Nation Politics 04 Jan 2018 It’s all polit ...

It’s all politicking, say Kerala doctors

DECCAN CHRONICLE. | GILVESTER ASSARY
Published Jan 4, 2018, 6:48 am IST
Updated Jan 4, 2018, 6:48 am IST
Nationalism narrative of the ruling dispensation behind Bill.
Doctors protesting against NMC bill in Kozhikode on Tuesday. (DC File)
 Doctors protesting against NMC bill in Kozhikode on Tuesday. (DC File)

THIRUVANANTHAPURAM: An IMA delegation met RSS Sarsanghchalak Mohan Bhagwat at the organisation's headquarters in Nagpur in the first week of December to apprise him of the 'draconian' and `undemocratic' provisions of National Medical Commission (NMC) Bill.

Sources said the Sangh chief gave them a patient hearing but stopped short of giving any favourable response or assurance to allay apprehensions and concerns expressed by doctors. In the dialogue that followed, Sarsanghchalak emphasised more on the importance of Indian system of medicine and the need to encourage indigenous system.

 

The RSS chief's response, in a way, is in tune with the ruling party's current narrative of "nationalism" and over emphasis on indigenous system. Despite nationwide protests of doctors, the Prime Minister has not found time to meet them on such an important issue has a direct bearing on people's health. Sources said the Bill is being directly monitored and pushed by the Prime Minister.

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Many say the ideological and nationalistic feelings are fine but it should not be by distorting nationalism. The move to give crash course to AYUSH doctors may suit them politically but it will result in dual registration which could wreak havoc with people's health.

IMA sources allege that many of the AYUSH institutions in western and northern parts of the country are run by politicians.  Many of these institutions are on the verge of closure. The bridge course will help in attracting people towards these institutions.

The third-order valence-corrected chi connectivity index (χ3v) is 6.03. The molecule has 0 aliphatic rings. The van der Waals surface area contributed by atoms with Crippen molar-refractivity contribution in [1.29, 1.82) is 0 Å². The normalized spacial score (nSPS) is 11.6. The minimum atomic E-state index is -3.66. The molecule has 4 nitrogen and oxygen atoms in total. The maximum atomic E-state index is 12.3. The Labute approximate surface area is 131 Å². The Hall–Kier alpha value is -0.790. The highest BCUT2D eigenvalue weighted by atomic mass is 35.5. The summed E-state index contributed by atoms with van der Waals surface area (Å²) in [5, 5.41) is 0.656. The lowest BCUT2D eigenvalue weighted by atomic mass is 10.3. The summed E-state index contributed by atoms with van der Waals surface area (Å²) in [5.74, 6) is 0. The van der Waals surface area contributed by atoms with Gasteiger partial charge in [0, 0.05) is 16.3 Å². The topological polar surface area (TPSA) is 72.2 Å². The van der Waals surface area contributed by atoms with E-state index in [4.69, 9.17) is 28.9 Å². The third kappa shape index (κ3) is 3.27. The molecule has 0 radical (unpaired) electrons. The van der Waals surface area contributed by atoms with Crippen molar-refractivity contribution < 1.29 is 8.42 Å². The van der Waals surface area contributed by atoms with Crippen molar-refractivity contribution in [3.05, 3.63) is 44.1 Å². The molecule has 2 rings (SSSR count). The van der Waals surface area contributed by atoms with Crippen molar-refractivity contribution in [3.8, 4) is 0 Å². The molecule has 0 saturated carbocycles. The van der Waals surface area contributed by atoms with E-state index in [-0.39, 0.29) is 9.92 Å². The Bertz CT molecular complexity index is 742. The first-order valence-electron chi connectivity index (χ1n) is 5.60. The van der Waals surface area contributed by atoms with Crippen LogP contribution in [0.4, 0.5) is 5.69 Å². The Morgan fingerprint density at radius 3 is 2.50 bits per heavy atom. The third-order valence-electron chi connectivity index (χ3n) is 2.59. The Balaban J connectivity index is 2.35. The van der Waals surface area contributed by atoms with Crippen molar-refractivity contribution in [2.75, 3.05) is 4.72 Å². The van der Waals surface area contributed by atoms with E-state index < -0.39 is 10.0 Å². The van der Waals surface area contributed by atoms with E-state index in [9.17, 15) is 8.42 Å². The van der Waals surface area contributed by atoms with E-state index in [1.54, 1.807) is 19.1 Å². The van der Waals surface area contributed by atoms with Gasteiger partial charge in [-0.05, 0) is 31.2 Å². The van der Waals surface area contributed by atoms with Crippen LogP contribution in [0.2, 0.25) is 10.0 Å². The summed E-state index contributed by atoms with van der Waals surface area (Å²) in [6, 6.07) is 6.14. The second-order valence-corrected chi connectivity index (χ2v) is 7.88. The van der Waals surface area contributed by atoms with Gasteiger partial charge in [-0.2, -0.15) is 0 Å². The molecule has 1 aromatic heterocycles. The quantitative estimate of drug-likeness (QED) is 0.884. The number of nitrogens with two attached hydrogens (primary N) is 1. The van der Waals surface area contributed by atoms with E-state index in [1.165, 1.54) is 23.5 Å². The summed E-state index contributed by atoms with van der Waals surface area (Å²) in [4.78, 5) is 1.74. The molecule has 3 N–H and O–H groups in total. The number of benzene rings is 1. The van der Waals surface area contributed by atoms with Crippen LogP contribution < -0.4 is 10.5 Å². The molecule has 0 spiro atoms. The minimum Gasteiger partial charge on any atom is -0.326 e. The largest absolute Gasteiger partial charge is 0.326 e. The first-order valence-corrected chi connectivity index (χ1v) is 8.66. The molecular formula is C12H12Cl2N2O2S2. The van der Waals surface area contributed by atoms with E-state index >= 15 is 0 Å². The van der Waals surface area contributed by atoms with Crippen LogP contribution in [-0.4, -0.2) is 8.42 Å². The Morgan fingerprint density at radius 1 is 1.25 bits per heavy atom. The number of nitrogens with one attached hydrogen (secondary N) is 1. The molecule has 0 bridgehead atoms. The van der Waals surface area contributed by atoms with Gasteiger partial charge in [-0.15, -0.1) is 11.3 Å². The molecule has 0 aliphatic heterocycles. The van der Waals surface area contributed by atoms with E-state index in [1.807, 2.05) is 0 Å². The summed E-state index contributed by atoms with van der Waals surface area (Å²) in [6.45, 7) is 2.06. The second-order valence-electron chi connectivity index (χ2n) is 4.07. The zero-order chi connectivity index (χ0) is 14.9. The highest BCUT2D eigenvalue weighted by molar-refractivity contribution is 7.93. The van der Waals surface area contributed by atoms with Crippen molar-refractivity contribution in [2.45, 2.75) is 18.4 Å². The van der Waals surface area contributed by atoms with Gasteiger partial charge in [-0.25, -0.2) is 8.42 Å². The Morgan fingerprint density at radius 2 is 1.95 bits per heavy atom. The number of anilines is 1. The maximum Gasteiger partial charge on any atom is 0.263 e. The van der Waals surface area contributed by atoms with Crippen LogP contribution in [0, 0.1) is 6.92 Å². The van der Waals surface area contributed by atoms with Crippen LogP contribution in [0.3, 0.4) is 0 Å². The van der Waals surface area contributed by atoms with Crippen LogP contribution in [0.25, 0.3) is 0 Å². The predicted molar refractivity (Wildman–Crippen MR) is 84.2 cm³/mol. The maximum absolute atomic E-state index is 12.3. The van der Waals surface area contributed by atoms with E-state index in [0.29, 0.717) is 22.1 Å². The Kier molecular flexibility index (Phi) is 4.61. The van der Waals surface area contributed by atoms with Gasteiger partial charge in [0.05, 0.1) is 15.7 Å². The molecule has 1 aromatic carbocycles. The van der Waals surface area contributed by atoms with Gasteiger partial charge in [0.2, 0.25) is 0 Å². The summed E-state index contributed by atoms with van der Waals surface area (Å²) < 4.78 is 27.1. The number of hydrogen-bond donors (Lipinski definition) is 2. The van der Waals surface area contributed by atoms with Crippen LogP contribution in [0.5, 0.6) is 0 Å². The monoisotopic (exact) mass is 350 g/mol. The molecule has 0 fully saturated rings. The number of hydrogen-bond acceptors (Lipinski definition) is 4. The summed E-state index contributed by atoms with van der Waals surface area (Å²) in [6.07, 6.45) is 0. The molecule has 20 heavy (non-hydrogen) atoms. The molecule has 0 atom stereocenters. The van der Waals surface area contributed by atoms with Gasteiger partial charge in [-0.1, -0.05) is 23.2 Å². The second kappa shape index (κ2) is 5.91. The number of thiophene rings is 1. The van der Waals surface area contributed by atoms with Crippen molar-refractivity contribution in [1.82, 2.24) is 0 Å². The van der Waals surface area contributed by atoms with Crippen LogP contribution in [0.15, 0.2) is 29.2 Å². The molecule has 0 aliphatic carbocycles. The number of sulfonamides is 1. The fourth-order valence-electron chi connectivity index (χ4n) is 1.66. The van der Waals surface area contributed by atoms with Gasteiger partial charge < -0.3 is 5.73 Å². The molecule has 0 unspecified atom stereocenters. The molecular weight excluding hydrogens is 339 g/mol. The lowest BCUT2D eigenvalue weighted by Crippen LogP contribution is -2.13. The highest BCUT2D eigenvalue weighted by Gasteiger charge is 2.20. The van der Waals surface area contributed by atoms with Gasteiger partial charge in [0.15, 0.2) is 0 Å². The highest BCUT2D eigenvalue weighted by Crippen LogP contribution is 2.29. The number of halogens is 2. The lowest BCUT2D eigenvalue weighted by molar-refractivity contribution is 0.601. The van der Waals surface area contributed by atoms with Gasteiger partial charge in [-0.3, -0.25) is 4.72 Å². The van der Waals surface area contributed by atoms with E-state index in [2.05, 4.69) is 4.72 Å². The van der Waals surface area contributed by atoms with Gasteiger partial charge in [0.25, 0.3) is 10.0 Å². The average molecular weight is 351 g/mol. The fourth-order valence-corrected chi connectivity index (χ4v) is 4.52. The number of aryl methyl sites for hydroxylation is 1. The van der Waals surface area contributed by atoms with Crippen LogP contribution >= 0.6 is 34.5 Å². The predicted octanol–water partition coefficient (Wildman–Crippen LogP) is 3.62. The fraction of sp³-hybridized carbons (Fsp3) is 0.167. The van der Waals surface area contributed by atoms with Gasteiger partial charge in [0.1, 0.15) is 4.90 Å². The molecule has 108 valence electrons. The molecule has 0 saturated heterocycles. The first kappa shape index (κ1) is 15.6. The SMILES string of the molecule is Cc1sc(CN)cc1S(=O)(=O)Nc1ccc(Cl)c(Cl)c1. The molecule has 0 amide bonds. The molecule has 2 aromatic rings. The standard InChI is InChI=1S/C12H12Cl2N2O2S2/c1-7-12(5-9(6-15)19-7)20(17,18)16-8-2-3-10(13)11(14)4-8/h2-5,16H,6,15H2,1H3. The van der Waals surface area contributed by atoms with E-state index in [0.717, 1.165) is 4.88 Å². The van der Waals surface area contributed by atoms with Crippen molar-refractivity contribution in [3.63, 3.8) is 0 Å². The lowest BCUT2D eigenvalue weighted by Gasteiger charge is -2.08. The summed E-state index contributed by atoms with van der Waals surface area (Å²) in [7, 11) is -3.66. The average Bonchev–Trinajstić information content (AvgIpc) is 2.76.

This should also be seen in the context of the findings of National Health Survey 2014. Despite the Centre and state governments giving top priority to popularise ISM, only fewer than 10 per cent of the population, cutting across urban rural divide, preferred Ayush system.

Allowing Ayush doctors to practice modern medicine will be counterproductive. "They are going to destroy whatever Ayurveda system exists in the country. The government should allow ISM to maintain its separate identity without combining with modern medicine," said former national president of IMA Dr A Marthanda Pillai. More funds need to be pumped in for research to make AYUSH scientifically credible, he added. "Spend more money on AYUSH research. Instead of diluting Ayurveda, they should strengthen ISM in the fields where it is strong. 

This false sense of nationalism also has a hidden agenda of erasing from the minds of people, whatever institutions existed in the past," said Dr R V Asokan, chairman of IMA Hospital Board of India.

He said many MPs have studied the Bill in detail and they too agree with the concerns raised by IMA. Asokan said N K Premachandran, A K Antony, K Kamraj of AIADMK, M K Raghavan and Ahmed Patel who briefed Rahul Gandhi, were very sympathetic towards their issues.

Doctors say while curative part is important, the government needs to lay more emphasis on socio-health parameters and social determinants. If emphasis is laid on checking malnutrition, clean drinking water, clean environment, proper sanitation, pollution free air, effective public health system and basic health education and awareness, things on the ground could change drastically.

More field staff is needed including ANMs, ASHA workers and public health staff who could organise house to house visits even in rural areas. Those given crash course in modern medicine will not limit themselves to giving medicines for fever, cold and diarrhoea. They will prescribe medicines for other ailments as well for which they are not trained.

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